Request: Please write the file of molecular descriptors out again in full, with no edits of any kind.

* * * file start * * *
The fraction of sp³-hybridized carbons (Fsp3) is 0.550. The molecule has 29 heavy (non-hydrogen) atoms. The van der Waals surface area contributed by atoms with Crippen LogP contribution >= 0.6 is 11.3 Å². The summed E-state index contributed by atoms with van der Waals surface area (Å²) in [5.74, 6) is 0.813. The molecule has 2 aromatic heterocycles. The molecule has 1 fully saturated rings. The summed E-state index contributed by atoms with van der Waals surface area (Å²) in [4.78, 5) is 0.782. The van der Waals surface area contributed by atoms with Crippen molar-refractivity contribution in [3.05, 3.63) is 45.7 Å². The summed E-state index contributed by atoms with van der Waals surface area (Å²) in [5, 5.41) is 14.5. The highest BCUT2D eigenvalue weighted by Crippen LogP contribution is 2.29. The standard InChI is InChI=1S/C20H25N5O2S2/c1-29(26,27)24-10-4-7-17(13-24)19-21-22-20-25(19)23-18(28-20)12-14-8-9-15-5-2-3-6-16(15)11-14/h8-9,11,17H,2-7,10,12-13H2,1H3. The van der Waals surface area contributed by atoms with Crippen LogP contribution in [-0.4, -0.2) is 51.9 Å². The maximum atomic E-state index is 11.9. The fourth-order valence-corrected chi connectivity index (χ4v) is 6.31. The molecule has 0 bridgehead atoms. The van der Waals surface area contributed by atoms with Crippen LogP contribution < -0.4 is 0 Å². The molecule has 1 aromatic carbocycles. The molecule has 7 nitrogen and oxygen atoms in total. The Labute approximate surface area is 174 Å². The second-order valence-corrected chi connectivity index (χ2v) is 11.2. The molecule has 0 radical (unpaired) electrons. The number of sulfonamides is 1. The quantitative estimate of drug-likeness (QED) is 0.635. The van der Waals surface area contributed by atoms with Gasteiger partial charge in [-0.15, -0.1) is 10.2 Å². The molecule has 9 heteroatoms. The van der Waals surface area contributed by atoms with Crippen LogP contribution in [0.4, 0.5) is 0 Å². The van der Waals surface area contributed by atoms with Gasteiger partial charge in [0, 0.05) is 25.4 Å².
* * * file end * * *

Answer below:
The fraction of sp³-hybridized carbons (Fsp3) is 0.550. The molecule has 29 heavy (non-hydrogen) atoms. The van der Waals surface area contributed by atoms with Crippen LogP contribution >= 0.6 is 11.3 Å². The summed E-state index contributed by atoms with van der Waals surface area (Å²) in [5.74, 6) is 0.813. The molecule has 2 aromatic heterocycles. The molecule has 1 fully saturated rings. The summed E-state index contributed by atoms with van der Waals surface area (Å²) in [4.78, 5) is 0.782. The van der Waals surface area contributed by atoms with Crippen molar-refractivity contribution in [3.05, 3.63) is 45.7 Å². The summed E-state index contributed by atoms with van der Waals surface area (Å²) in [5, 5.41) is 14.5. The highest BCUT2D eigenvalue weighted by Crippen LogP contribution is 2.29. The standard InChI is InChI=1S/C20H25N5O2S2/c1-29(26,27)24-10-4-7-17(13-24)19-21-22-20-25(19)23-18(28-20)12-14-8-9-15-5-2-3-6-16(15)11-14/h8-9,11,17H,2-7,10,12-13H2,1H3. The van der Waals surface area contributed by atoms with Crippen LogP contribution in [-0.4, -0.2) is 51.9 Å². The maximum atomic E-state index is 11.9. The fourth-order valence-corrected chi connectivity index (χ4v) is 6.31. The molecule has 0 bridgehead atoms. The van der Waals surface area contributed by atoms with Crippen LogP contribution < -0.4 is 0 Å². The molecule has 1 aromatic carbocycles. The molecule has 7 nitrogen and oxygen atoms in total. The Labute approximate surface area is 174 Å². The second-order valence-corrected chi connectivity index (χ2v) is 11.2. The molecule has 0 radical (unpaired) electrons. The number of sulfonamides is 1. The quantitative estimate of drug-likeness (QED) is 0.635. The van der Waals surface area contributed by atoms with Gasteiger partial charge in [-0.15, -0.1) is 10.2 Å². The molecule has 9 heteroatoms. The van der Waals surface area contributed by atoms with Crippen LogP contribution in [0.4, 0.5) is 0 Å². The van der Waals surface area contributed by atoms with Gasteiger partial charge in [0, 0.05) is 25.4 Å².